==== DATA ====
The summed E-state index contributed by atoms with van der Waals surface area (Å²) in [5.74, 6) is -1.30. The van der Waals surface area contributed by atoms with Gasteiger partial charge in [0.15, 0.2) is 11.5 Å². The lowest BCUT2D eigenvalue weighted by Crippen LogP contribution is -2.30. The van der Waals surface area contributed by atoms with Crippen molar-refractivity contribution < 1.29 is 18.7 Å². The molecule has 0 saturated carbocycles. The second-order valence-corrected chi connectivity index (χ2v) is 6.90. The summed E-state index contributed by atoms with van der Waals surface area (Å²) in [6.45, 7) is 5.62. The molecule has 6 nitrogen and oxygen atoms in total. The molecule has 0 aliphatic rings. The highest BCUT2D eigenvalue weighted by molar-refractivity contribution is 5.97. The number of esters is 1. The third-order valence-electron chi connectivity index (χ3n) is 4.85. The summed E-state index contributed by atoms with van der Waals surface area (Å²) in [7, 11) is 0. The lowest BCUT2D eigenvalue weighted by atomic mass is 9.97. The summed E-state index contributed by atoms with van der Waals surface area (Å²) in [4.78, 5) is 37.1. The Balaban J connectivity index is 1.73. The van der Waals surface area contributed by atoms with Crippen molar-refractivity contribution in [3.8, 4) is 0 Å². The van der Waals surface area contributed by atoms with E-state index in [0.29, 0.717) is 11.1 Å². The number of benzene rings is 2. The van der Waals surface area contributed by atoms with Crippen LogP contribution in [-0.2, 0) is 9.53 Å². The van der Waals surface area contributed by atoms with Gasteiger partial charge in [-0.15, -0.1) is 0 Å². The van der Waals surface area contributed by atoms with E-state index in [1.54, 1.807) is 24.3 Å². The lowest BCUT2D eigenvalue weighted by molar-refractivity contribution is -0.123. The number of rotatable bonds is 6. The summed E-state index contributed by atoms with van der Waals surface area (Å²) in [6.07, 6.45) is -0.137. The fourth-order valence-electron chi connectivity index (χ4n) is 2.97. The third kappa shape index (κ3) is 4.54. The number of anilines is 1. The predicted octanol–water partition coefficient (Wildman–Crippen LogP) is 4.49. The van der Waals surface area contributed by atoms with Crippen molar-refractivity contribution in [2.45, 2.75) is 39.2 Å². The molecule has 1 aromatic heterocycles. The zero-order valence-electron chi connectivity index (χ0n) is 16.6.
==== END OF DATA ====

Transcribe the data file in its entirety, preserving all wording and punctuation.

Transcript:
The summed E-state index contributed by atoms with van der Waals surface area (Å²) in [5.74, 6) is -1.30. The van der Waals surface area contributed by atoms with Gasteiger partial charge in [0.15, 0.2) is 11.5 Å². The lowest BCUT2D eigenvalue weighted by Crippen LogP contribution is -2.30. The van der Waals surface area contributed by atoms with Crippen molar-refractivity contribution < 1.29 is 18.7 Å². The molecule has 0 saturated carbocycles. The second-order valence-corrected chi connectivity index (χ2v) is 6.90. The summed E-state index contributed by atoms with van der Waals surface area (Å²) in [6.45, 7) is 5.62. The molecule has 6 nitrogen and oxygen atoms in total. The molecule has 0 aliphatic rings. The highest BCUT2D eigenvalue weighted by molar-refractivity contribution is 5.97. The number of esters is 1. The third-order valence-electron chi connectivity index (χ3n) is 4.85. The summed E-state index contributed by atoms with van der Waals surface area (Å²) in [7, 11) is 0. The lowest BCUT2D eigenvalue weighted by atomic mass is 9.97. The summed E-state index contributed by atoms with van der Waals surface area (Å²) in [4.78, 5) is 37.1. The Balaban J connectivity index is 1.73. The van der Waals surface area contributed by atoms with Crippen molar-refractivity contribution in [3.8, 4) is 0 Å². The van der Waals surface area contributed by atoms with E-state index in [0.29, 0.717) is 11.1 Å². The number of benzene rings is 2. The van der Waals surface area contributed by atoms with Crippen LogP contribution in [-0.2, 0) is 9.53 Å². The van der Waals surface area contributed by atoms with Gasteiger partial charge in [-0.15, -0.1) is 0 Å². The van der Waals surface area contributed by atoms with E-state index in [1.54, 1.807) is 24.3 Å². The lowest BCUT2D eigenvalue weighted by molar-refractivity contribution is -0.123. The number of rotatable bonds is 6. The summed E-state index contributed by atoms with van der Waals surface area (Å²) in [6.07, 6.45) is -0.137. The fourth-order valence-electron chi connectivity index (χ4n) is 2.97. The third kappa shape index (κ3) is 4.54. The number of anilines is 1. The predicted octanol–water partition coefficient (Wildman–Crippen LogP) is 4.49. The van der Waals surface area contributed by atoms with Crippen molar-refractivity contribution in [2.45, 2.75) is 39.2 Å². The molecule has 1 aromatic heterocycles. The zero-order valence-electron chi connectivity index (χ0n) is 16.6.